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As Long As It Disappears

Ladron Galeria, Mexico City

April 4 - March 4, 2017



Damnatio memoriae, or condemnation of memory, was a punishment conceived by the Ancient Romans, to dishonor a convicted criminal. Erased from existence, the punishment called for the destruction
of any aggrandizing attributes, including monuments, statues, documents, portraits, and coinage of said convict. In the act of erasure, the criminal’s hope for a lasting legacy is expunged from the face of the earth.

As long as it disappears is an exhibition about memory in time and time in memory; and thus, the forgetfulness that frames our historical condition. In the act of damnatio memoria, each artwork will renounce its own existence in a different way — some of them leaving a trace behind, some of them disappearing completely — in order to ponder the abuses of memory, oblivion and the ways history may be translated, archived and commemorated.

The process of renunciation, the creation of actions, the construction of language, the accumulation of capital, and the relationship
with the virtual world — the intermediate gaps between these narratives, along with time, generate disparate links between memory and history that dominate modes of production, dissemination, historicization and, by extension, the ability to envisage the future.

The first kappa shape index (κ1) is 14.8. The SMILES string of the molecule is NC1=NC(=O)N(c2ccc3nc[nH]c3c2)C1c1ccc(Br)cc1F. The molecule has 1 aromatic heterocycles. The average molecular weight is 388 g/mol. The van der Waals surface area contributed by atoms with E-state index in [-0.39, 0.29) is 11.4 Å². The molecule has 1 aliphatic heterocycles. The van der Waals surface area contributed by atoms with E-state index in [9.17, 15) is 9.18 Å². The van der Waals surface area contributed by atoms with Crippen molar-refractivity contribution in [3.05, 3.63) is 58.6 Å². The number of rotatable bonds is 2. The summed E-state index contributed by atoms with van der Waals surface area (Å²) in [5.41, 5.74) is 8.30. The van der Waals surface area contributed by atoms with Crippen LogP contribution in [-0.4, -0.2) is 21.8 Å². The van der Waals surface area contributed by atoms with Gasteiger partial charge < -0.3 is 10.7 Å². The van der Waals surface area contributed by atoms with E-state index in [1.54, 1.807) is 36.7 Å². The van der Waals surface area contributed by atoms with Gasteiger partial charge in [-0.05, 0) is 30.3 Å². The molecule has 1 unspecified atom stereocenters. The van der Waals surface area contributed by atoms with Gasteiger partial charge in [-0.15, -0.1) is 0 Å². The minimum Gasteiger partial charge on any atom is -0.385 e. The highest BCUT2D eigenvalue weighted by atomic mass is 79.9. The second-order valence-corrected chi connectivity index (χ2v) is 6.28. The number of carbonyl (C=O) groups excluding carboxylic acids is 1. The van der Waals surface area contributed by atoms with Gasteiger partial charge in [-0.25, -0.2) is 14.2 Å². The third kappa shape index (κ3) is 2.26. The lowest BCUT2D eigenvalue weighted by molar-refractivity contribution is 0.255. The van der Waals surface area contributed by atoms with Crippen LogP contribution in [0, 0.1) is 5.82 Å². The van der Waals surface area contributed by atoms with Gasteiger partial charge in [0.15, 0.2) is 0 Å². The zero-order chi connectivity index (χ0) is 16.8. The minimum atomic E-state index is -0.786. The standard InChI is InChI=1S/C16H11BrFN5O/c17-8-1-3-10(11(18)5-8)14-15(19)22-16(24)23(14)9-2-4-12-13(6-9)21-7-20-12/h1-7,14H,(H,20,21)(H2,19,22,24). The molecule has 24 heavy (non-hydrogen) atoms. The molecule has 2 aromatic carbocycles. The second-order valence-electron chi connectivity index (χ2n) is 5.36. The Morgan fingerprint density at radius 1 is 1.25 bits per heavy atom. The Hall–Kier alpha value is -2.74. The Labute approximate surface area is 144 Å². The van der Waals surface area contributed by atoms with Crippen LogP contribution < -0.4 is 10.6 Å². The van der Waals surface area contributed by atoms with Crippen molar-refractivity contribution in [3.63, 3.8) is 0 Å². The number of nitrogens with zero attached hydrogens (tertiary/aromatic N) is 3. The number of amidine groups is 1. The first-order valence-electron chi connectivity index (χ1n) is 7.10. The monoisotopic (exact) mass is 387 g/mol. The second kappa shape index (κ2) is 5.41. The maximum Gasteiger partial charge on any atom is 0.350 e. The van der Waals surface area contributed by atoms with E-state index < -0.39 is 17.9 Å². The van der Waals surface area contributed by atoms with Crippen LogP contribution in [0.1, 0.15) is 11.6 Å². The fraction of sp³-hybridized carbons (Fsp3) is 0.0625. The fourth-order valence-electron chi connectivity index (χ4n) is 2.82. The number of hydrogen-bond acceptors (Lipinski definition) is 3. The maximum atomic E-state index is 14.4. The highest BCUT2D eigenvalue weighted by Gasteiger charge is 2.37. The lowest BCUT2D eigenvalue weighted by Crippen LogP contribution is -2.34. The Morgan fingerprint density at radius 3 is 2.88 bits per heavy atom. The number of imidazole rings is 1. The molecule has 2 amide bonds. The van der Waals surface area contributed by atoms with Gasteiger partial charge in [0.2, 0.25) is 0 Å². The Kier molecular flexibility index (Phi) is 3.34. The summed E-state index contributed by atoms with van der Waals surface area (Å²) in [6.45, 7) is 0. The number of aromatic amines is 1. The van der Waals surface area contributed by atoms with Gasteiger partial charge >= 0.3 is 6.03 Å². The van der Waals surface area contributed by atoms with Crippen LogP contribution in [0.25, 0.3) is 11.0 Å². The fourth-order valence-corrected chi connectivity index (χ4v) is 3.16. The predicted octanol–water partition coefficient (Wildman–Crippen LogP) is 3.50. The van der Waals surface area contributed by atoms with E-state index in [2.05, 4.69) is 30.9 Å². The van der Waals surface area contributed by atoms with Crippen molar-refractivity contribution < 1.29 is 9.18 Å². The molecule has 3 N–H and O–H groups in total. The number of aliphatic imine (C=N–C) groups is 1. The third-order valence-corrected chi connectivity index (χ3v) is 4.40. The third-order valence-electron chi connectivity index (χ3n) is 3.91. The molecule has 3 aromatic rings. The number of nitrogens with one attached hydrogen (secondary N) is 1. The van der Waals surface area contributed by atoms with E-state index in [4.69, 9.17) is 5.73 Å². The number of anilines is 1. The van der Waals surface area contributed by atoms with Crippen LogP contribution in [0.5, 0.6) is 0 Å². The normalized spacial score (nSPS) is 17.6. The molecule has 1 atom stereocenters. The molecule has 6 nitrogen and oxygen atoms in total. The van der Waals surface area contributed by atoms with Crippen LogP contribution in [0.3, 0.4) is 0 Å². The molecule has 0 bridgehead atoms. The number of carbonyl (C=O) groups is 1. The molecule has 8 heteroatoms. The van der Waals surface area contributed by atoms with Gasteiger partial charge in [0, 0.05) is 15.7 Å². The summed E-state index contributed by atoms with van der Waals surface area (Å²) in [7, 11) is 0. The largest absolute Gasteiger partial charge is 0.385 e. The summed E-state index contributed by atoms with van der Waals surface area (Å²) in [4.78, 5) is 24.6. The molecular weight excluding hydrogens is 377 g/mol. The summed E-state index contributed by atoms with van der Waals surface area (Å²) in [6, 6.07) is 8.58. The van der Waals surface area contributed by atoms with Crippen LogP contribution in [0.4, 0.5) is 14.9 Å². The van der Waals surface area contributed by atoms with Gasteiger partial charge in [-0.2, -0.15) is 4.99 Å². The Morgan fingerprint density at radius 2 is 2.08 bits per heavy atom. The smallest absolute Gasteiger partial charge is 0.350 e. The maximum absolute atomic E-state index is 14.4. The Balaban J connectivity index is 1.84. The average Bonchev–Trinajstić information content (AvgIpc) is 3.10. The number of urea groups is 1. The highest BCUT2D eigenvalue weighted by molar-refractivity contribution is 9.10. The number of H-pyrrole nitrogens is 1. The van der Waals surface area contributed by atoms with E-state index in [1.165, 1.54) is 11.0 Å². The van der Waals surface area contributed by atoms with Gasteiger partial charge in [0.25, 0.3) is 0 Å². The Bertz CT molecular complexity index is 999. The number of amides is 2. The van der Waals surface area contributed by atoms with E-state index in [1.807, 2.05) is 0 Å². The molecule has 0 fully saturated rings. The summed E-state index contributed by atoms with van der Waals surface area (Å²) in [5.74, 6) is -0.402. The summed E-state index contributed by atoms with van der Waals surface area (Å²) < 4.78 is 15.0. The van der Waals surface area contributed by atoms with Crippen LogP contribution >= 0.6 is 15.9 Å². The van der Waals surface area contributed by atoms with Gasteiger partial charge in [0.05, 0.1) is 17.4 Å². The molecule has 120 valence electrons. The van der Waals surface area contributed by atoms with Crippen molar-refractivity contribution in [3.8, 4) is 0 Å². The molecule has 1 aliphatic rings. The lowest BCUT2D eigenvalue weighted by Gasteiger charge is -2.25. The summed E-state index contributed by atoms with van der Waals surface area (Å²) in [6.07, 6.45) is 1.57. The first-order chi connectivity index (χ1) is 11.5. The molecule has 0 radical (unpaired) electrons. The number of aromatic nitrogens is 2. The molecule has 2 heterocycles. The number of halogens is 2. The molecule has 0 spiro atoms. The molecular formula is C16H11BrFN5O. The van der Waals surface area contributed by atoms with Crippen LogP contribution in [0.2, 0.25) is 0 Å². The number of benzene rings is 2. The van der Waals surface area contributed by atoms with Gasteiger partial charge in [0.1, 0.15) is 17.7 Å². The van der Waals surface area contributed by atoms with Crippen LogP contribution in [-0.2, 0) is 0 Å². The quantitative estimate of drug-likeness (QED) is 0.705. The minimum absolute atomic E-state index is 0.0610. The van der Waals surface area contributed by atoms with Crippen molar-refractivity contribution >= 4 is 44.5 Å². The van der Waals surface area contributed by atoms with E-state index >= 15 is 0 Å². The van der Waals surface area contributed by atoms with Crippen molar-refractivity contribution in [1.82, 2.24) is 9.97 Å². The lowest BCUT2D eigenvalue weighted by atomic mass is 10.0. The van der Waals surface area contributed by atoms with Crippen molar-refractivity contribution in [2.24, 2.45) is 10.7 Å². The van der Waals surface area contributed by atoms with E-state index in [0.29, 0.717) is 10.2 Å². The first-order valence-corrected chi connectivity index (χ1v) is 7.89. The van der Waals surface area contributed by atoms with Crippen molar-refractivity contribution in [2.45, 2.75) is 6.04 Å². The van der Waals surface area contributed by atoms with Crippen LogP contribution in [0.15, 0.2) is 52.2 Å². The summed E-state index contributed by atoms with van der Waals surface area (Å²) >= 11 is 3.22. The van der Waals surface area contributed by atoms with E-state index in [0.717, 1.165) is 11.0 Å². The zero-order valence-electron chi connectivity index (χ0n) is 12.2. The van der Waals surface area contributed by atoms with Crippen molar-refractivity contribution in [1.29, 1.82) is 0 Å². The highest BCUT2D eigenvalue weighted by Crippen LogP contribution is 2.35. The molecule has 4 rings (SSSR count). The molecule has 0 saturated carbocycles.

The exhibition is structured as a vanishing act where each artwork disappears throughout its time at Ladrón Galeria. The experimental format aims to reflect on memory, how it is registered, archived, stored and revived, and how memory becomes history. Each work will leave a trace in time, as it is in oblivion that history is constructed. The exhibition, rather than ensuring its permanence, seeks to remember something lost, for the construction of narratives will only continue as long as they disappear. 

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